Retinitis pigmentosa (RP) is the most common inherited retinal disease (IRD) and is characterized by photoreceptor degeneration and progressive vision loss. We report 4 patients presenting with RP from 3 unrelated families with variants in TBC1D32, which to date has never been associated with an IRD. To validate TBC1D32 as a putative RP causative gene, we combined Xenopus in vivo approaches and human induced pluripotent stem cell–derived (iPSC-derived) retinal models. Our data showed that TBC1D32 was expressed during retinal development and that it played an important role in retinal pigment epithelium (RPE) differentiation. Furthermore, we identified a role for TBC1D32 in ciliogenesis of the RPE. We demonstrated elongated ciliary defects that resulted in disrupted apical tight junctions, loss of functionality (delayed retinoid cycling and altered secretion balance), and the onset of an epithelial-mesenchymal transition–like phenotype. Last, our results suggested photoreceptor differentiation defects, including connecting cilium anomalies, that resulted in impaired trafficking to the outer segment in cones and rods in TBC1D32 iPSC-derived retinal organoids. Overall, our data highlight a critical role for TBC1D32 in the retina and demonstrate that TBC1D32 mutations lead to RP. We thus identify TBC1D32 as an IRD-causative gene.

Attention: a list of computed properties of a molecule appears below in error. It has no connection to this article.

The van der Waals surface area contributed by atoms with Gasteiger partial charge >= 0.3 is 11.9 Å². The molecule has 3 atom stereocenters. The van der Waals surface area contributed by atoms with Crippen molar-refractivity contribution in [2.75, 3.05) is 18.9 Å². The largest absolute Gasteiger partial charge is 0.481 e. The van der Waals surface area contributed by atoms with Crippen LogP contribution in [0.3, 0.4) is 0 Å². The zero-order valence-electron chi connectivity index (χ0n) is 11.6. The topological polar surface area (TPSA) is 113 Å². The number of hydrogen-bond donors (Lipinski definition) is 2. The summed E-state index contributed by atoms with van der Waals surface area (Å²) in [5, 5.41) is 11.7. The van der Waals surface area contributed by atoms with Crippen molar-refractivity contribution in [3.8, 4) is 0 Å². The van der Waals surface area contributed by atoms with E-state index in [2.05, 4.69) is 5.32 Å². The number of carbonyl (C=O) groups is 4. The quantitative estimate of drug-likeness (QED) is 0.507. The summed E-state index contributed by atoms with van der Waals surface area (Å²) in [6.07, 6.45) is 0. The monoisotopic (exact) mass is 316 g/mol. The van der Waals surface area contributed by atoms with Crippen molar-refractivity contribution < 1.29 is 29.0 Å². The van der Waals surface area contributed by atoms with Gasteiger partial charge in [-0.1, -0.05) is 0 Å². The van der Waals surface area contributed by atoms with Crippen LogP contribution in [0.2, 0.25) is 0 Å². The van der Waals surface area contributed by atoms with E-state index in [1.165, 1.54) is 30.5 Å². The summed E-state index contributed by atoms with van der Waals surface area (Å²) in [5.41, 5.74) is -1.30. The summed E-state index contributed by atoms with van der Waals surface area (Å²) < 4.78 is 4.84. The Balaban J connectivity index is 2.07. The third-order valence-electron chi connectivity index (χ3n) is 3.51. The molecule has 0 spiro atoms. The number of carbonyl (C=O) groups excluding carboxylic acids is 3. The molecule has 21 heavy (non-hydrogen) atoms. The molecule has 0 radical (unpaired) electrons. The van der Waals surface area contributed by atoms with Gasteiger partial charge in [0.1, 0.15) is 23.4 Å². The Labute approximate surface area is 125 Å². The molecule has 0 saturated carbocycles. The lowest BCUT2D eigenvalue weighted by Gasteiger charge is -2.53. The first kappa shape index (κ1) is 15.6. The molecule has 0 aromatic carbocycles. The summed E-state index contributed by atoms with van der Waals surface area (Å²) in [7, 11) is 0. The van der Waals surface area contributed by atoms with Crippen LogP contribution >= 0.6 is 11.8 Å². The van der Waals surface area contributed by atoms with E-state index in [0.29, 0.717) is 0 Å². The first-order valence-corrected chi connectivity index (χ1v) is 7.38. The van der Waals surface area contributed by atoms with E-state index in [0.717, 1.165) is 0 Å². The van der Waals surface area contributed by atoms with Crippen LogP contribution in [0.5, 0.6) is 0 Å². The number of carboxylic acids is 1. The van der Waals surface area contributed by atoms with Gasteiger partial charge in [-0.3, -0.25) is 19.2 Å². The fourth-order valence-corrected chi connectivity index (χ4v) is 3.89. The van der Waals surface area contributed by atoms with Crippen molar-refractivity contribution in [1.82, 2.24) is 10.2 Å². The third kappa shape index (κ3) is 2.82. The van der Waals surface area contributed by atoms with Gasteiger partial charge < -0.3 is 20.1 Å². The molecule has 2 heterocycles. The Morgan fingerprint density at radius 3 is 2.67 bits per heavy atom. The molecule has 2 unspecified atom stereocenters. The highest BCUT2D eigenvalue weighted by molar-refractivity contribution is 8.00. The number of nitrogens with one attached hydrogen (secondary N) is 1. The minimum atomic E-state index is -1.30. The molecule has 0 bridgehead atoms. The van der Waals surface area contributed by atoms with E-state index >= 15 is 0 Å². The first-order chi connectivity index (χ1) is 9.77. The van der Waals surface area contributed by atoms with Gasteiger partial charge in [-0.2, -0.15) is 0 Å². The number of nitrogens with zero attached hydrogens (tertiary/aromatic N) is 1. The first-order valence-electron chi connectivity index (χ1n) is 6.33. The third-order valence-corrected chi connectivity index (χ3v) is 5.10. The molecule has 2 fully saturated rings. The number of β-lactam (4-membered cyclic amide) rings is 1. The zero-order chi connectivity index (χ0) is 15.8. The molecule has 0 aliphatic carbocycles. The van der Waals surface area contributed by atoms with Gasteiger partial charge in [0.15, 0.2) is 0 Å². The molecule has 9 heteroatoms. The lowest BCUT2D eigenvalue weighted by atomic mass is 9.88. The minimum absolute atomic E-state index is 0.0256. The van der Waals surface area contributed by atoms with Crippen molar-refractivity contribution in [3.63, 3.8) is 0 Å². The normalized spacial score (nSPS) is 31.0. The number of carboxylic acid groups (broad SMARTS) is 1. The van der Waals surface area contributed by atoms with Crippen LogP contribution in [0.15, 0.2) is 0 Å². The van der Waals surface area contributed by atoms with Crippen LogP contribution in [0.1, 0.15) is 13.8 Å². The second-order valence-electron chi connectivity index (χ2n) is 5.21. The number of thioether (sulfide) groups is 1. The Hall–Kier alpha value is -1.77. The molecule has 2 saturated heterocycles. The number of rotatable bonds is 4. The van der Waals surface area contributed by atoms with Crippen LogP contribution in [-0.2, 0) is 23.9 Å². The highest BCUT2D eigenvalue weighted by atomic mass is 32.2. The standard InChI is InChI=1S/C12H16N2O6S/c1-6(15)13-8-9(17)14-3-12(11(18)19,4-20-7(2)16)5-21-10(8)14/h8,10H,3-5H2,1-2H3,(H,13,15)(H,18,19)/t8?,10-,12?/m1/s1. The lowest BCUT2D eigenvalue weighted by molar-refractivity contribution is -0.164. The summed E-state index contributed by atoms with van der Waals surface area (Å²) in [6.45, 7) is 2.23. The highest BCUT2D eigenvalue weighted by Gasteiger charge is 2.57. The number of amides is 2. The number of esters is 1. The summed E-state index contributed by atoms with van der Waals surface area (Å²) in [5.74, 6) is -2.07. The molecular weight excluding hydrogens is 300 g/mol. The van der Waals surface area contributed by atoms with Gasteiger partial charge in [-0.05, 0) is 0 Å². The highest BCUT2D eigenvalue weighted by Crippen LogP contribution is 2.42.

Béatrice Bocquet, Caroline Borday, Nejla Erkilic, Daria Mamaeva, Alicia Donval, Christel Masson, Karine Parain, Karolina Kaminska, Mathieu Quinodoz, Irene Perea-Romero, Gema Garcia-Garcia, Carla Jimenez-Medina, Hassan Boukhaddaoui, Arthur Coget, Nicolas Leboucq, Giacomo Calzetti, Stefano Gandolfi, Antonio Percesepe, Valeria Barili, Vera Uliana, Marco Delsante, Francesca Bozzetti, Hendrik P.N. Scholl, Marta Corton, Carmen Ayuso, Jose M. Millan, Carlo Rivolta, Isabelle Meunier, Muriel Perron, Vasiliki Kalatzis
Morphology of human iPSC-derived retinal organoids.